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THE EUROPEAN CURRENCY

CRISIS---1992-1993
Presented by:

Renee Wang

Xintian Wu

Yu-fa Chou

INTRODUCTION
War

in Europe: late September, 1992


Central Banks vs Investors
Sell: Deutsche Mark Sell: British Pound
Buy: British Pound
Italian Lira
Italian Lira
Buy: Deutsche Mark

Aim:

To maintain/destroy the exchange rates


between Mark/Pound and Mark/Lira

Result:

Pound and Lira were forced to be


withdrawn from ERM (European Exchange Rate
Mechanism)

HISTORY BACKGROUND
What is EMS?

Most members of the European Economic


Community (EEC) linked their currencies to prevent
large fluctuations relative to anothers.

European Currency Unit (ECU): a basket of


currencies, preventing movements around parity in
bilateral exchange rates with other member
countries above 2.25% (6% for Italy)

Deutsche Mark became the de facto "anchor" in the


European Monetary System (EMS) due to
Germany's strong economy after the merge of East
and West Germany and the low-inflation policies of
the Deutsche Bundesbank.

THE CATALYST OF THE CRISIS


Germany:

Economic strength increased


Concerned about domestic inflation, set high interest
rate

The

counties in recession:

Want more stimulative policies to lift their


economies out of sluggish growth

But

Those countries must keep their own rates high to


maintain the value of their currencies against the
Deutsche Mark

The contradiction led to the crisis

THE FUNDAMENTAL CAUSE OF THE


CRISIS
The

relative economic strength of EEC members


is not constant.

Change

in economic strength of a country


demands corresponding adjustment in the weight
of its currency in ECU.

Although

currency weights are set to adjust every


5 years, unsynchronized strength and weight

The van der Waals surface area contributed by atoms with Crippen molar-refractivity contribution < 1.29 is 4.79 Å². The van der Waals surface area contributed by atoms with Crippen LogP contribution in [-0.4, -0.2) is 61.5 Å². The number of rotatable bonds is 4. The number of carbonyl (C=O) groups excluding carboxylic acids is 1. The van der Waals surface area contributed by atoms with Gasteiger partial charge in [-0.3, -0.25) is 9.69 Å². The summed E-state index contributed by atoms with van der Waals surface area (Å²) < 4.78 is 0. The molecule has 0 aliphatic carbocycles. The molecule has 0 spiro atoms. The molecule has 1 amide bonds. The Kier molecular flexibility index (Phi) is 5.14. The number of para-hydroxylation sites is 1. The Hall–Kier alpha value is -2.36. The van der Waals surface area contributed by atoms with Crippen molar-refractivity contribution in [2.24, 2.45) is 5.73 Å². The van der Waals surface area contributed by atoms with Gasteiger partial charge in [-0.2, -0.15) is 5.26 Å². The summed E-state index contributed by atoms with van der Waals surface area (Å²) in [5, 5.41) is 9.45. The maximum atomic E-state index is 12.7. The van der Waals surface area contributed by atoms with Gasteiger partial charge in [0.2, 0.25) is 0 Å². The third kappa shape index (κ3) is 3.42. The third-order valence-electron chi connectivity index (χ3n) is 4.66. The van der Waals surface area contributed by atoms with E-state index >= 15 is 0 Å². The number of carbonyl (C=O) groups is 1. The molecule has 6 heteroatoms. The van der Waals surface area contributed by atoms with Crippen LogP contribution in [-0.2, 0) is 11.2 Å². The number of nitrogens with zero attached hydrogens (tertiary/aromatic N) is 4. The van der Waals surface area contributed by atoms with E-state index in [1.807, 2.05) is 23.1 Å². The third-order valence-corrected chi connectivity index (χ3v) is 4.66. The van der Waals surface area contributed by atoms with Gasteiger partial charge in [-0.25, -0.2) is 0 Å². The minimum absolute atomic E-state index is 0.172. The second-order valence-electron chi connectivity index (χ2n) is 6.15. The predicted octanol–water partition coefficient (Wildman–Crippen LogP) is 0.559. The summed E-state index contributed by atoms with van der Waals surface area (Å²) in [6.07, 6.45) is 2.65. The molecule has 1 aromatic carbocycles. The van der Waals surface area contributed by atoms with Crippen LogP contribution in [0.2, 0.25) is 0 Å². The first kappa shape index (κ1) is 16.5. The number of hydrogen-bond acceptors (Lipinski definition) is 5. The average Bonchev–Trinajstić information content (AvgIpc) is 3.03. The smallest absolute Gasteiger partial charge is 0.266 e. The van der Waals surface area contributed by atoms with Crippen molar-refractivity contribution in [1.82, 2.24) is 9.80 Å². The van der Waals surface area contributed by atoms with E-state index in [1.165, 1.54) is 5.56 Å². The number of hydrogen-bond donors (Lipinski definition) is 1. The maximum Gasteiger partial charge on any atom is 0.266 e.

could lead to crisis.

DEVELOPMENT OF THE CRISIS:


PRELUDE

Germany government increased money supply and


initiated many development projects to spur economic
growth after the merge of East and West German.
This, however, led to a greater possibility of inflation
Contrary to expectations, Germany increased its
discount rate to 8.75% to ease inflation stress.
British and Italian economies were in trouble with
double digit deficits, forcing them to adopt a low
interest rate policy.

DEVELOPMENT OF THE CRISIS:


PRELUDE
A

prospect for a single European currency was


shadowed

Denmark's rejection of Maastricht Treaty in June


1992.
Reports projected voters in France might also vote
"no".

Critical

contradiction.

pound/lira were overvalued


weak economic strength of UK and Italy.

Germany's

pound/lira

rate increase intensified stresses on

DEVELOPMENT OF THE CRISIS:


SPREAD
The

EEC finance ministers Sep 5, 1992

Equivocated on the currency realignment issue at


their meeting in Bath, UK

Finland:

Finnish Markka no longer tied to Deutsche Mark


Failed to keep Markka/Mark exchange rate and
adopted a floating exchange rate

Italy:

on Sep 8

on Sep 11

Italian lira was hit by speculators and fell below its


ERM floor.
The Germans and the Italians met and opted for a
7% devaluation of the lira and modest cuts in shortterm German interest rates.

DEVELOPMENT OF THE CRISIS:


SPREAD
UK: The Bundesbank made no attempt to contact the
British over the weekend about a broad realignment.
On Sep 15, sterling closed at 2.778 DM, only 1/5
pfennig above its ERM floor
As the French referendum (scheduled Sep 20)
approached, panic spread in the market.
Nervous investors sold massive amount of weak
currencies in ERM for DM.
On Sep 16 (Black Wednesday),